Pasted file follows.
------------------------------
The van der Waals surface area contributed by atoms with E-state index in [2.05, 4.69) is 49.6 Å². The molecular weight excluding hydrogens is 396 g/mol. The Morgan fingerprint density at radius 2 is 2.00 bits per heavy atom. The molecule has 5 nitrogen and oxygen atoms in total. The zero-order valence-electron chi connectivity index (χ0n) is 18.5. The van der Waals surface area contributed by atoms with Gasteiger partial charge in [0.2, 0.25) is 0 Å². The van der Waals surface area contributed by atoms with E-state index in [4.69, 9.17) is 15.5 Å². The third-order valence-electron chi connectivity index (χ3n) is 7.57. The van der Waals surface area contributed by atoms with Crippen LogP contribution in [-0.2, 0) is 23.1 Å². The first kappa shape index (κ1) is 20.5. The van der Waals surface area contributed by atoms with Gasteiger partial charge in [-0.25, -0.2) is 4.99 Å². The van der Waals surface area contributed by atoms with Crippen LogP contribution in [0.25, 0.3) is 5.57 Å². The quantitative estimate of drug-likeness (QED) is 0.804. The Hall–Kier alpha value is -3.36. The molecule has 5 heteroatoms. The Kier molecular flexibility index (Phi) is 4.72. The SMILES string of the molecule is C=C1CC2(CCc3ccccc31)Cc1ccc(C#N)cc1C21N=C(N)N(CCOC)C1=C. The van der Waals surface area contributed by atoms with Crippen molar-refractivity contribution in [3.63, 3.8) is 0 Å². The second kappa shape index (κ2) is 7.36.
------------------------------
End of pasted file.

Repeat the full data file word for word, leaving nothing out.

The van der Waals surface area contributed by atoms with E-state index in [2.05, 4.69) is 49.6 Å². The molecular weight excluding hydrogens is 396 g/mol. The Morgan fingerprint density at radius 2 is 2.00 bits per heavy atom. The molecule has 5 nitrogen and oxygen atoms in total. The zero-order valence-electron chi connectivity index (χ0n) is 18.5. The van der Waals surface area contributed by atoms with Gasteiger partial charge in [0.2, 0.25) is 0 Å². The van der Waals surface area contributed by atoms with E-state index in [4.69, 9.17) is 15.5 Å². The third-order valence-electron chi connectivity index (χ3n) is 7.57. The van der Waals surface area contributed by atoms with Crippen LogP contribution in [-0.2, 0) is 23.1 Å². The first kappa shape index (κ1) is 20.5. The van der Waals surface area contributed by atoms with Gasteiger partial charge in [-0.25, -0.2) is 4.99 Å². The van der Waals surface area contributed by atoms with Crippen LogP contribution in [0.25, 0.3) is 5.57 Å². The quantitative estimate of drug-likeness (QED) is 0.804. The Hall–Kier alpha value is -3.36. The molecule has 5 heteroatoms. The Kier molecular flexibility index (Phi) is 4.72. The SMILES string of the molecule is C=C1CC2(CCc3ccccc31)Cc1ccc(C#N)cc1C21N=C(N)N(CCOC)C1=C. The van der Waals surface area contributed by atoms with Crippen molar-refractivity contribution in [3.63, 3.8) is 0 Å². The second kappa shape index (κ2) is 7.36.